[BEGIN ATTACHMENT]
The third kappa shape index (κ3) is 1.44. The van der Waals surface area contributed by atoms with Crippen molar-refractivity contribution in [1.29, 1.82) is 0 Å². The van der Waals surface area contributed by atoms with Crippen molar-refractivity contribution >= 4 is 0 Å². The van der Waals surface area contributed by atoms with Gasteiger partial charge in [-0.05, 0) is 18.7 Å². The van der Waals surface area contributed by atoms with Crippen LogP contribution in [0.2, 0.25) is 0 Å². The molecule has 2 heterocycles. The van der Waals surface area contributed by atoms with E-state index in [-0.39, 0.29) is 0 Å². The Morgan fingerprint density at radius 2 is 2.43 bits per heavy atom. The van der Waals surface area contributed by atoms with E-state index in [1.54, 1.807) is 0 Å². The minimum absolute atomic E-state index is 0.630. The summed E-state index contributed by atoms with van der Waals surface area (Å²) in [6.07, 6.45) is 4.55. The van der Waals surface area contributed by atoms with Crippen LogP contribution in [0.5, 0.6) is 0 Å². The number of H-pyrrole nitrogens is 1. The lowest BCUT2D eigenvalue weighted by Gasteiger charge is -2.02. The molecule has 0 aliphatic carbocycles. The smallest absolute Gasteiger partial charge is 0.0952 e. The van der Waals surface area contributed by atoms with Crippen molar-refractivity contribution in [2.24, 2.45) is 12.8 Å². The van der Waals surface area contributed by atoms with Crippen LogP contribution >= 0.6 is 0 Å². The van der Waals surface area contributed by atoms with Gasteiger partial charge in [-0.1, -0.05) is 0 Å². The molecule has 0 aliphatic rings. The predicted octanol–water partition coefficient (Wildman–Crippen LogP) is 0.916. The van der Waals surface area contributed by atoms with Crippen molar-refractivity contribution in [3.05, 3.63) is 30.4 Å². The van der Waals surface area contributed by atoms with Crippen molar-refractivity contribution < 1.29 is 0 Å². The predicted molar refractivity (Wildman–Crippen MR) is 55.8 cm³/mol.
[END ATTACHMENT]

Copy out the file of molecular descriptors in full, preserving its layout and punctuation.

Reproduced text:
The third kappa shape index (κ3) is 1.44. The van der Waals surface area contributed by atoms with Crippen molar-refractivity contribution in [1.29, 1.82) is 0 Å². The van der Waals surface area contributed by atoms with Crippen molar-refractivity contribution >= 4 is 0 Å². The van der Waals surface area contributed by atoms with Gasteiger partial charge in [-0.05, 0) is 18.7 Å². The van der Waals surface area contributed by atoms with Crippen LogP contribution in [0.2, 0.25) is 0 Å². The molecule has 2 heterocycles. The van der Waals surface area contributed by atoms with E-state index in [-0.39, 0.29) is 0 Å². The Morgan fingerprint density at radius 2 is 2.43 bits per heavy atom. The van der Waals surface area contributed by atoms with E-state index in [1.54, 1.807) is 0 Å². The minimum absolute atomic E-state index is 0.630. The summed E-state index contributed by atoms with van der Waals surface area (Å²) in [6.07, 6.45) is 4.55. The van der Waals surface area contributed by atoms with Crippen LogP contribution in [0.5, 0.6) is 0 Å². The number of H-pyrrole nitrogens is 1. The lowest BCUT2D eigenvalue weighted by Gasteiger charge is -2.02. The molecule has 0 aliphatic carbocycles. The smallest absolute Gasteiger partial charge is 0.0952 e. The van der Waals surface area contributed by atoms with Crippen molar-refractivity contribution in [2.24, 2.45) is 12.8 Å². The van der Waals surface area contributed by atoms with Crippen LogP contribution >= 0.6 is 0 Å². The van der Waals surface area contributed by atoms with Gasteiger partial charge in [-0.1, -0.05) is 0 Å². The molecule has 0 aliphatic rings. The predicted octanol–water partition coefficient (Wildman–Crippen LogP) is 0.916. The van der Waals surface area contributed by atoms with Crippen molar-refractivity contribution in [3.05, 3.63) is 30.4 Å². The van der Waals surface area contributed by atoms with Crippen molar-refractivity contribution < 1.29 is 0 Å². The predicted molar refractivity (Wildman–Crippen MR) is 55.8 cm³/mol.